Researchers at MIT last month unveiled plans to harness a broader spectrum of sunlight’s energy to produce electricity through a funnel.
The technology would utilise a “solar energy funnel” taking advantage of materials under elastic strain and enable scientists to tune into different wavelengths of light.
Professor Ju Li, who holds joint appointments as the Battelle Energy Alliance Professor of Nuclear Science and Engineering and as a professor of materials science and engineering and author of the paper describes the technology:
“Electrons and their counterparts are driven to the centre of the structure by electronic forces, while assuming the shape of a funnel complete with a microscopic needle indenting the centre surface.
“The pressure exerted by the needle imparts elastic strain, which increases toward the sheet’s centre,” said Professor Li.
Consequently the solar-funnel is capable of detecting not just visible light, but also invisible spectrum light which accounts for most of the sun’s energy.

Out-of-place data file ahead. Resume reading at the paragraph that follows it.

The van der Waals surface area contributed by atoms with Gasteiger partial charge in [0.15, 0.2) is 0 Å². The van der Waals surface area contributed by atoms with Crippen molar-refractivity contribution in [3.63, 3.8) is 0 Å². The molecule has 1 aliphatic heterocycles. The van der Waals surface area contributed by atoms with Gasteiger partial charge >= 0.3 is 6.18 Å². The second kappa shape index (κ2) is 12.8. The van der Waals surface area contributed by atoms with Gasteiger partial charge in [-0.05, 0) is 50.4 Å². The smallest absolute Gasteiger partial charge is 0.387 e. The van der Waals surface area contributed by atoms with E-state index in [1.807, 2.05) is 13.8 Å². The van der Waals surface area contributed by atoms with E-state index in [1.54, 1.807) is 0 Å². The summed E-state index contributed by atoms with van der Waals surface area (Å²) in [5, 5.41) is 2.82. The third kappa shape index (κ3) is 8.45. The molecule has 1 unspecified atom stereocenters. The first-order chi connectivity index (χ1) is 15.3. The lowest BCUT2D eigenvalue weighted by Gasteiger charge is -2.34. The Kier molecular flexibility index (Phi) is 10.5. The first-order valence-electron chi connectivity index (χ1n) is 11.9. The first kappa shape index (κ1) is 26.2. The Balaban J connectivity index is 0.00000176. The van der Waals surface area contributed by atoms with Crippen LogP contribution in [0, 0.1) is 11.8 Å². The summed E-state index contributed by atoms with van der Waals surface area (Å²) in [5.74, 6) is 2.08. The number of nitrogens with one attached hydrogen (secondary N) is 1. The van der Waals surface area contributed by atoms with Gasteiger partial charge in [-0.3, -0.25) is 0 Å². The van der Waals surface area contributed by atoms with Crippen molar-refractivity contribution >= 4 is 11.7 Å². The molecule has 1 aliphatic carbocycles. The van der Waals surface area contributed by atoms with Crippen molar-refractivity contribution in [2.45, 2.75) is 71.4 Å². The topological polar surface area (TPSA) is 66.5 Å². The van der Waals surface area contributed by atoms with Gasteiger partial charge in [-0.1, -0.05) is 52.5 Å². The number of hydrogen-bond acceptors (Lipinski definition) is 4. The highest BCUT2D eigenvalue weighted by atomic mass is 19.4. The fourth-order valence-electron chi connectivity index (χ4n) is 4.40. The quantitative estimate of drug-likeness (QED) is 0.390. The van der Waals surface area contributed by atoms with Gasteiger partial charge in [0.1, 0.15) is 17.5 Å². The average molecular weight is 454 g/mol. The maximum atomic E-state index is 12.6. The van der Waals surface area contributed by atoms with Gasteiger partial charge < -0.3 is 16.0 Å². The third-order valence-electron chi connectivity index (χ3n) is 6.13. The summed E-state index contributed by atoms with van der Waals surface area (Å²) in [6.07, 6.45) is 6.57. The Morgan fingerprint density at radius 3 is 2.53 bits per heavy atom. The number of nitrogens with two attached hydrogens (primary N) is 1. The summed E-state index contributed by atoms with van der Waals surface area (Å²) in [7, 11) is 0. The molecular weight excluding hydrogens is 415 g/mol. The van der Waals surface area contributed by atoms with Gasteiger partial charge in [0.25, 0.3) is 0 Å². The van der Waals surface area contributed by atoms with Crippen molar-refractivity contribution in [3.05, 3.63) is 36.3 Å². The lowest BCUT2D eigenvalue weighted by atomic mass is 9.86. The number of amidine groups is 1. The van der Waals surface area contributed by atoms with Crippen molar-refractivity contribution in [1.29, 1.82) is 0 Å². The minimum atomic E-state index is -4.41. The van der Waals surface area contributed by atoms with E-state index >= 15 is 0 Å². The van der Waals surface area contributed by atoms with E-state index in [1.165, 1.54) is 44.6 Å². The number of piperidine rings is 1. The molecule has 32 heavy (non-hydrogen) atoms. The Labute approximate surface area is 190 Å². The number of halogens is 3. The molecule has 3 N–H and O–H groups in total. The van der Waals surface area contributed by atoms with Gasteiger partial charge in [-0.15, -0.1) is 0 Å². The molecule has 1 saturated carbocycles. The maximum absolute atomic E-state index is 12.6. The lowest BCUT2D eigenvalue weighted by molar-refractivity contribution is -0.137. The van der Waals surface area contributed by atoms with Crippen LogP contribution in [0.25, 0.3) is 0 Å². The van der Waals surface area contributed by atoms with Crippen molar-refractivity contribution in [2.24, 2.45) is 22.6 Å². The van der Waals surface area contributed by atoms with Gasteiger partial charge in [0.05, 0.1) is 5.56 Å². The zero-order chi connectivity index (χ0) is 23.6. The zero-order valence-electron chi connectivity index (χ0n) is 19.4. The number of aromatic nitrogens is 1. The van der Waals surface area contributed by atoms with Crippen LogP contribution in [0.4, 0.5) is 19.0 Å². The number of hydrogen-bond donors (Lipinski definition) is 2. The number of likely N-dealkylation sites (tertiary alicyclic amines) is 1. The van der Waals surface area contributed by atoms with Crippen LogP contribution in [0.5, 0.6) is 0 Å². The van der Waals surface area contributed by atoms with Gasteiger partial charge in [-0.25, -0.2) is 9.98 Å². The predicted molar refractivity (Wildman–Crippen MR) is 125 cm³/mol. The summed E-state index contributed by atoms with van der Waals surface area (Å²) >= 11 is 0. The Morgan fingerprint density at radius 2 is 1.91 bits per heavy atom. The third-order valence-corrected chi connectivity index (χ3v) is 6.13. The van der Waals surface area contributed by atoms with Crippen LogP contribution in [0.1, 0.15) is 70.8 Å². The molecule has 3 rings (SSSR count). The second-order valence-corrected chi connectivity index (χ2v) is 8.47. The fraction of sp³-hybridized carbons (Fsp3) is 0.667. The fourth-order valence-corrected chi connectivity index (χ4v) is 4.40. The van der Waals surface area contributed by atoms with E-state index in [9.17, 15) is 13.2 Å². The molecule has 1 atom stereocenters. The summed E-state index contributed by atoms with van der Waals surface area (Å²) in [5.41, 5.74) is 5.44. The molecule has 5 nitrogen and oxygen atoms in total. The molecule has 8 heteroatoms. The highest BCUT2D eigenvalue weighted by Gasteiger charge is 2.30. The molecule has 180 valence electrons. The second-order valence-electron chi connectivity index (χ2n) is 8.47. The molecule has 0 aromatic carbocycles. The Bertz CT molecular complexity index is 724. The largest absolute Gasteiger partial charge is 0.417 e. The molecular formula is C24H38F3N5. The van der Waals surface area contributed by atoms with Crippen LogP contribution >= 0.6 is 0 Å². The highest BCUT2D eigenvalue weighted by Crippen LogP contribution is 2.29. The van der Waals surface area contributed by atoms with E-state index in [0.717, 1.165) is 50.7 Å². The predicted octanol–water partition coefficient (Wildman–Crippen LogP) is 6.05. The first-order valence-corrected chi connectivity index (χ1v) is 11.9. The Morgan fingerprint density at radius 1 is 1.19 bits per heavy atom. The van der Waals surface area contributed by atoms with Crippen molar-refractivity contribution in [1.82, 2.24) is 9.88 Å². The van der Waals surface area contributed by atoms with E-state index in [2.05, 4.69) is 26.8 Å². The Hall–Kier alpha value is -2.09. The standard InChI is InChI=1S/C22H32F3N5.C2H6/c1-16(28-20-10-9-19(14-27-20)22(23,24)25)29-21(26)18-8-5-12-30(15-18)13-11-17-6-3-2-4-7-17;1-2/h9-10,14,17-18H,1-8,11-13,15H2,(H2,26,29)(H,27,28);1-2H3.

Xiaofeng Qian, a postdoc in MIT’s Department of Nuclear Science and Engineering and co-author of the paper explains that elastic strain corresponds to stretched atomic bonds, while inelastic strain corresponds to broken or switched atomic bonds.
“A spring that is stretched and then released is an example of elastic strain whereas a piece of crumpled tinfoil is an example of inelastic.”
“The new solar-funnel will allow us to precisely control elastic strain via high pressures to govern electrons and ultimately harness even more of the sun’s untapped energy,” said Oian.
Professor Li’s recent work has shown that controlling strain in differing directions can yield enormous benefits and through applying high pressure, you can induce huge changes in material properties.
Professor Ju Li and Xiaofeng Oian would like to thank Ji Feng of Peking University and Cheng-Wei Huang, the U.S. National Science Foundation, the U.S. Air Force Office of Scientific Research, and the National Natural Science Foundation of China for their efforts in aiding the solar-funnel concept and research.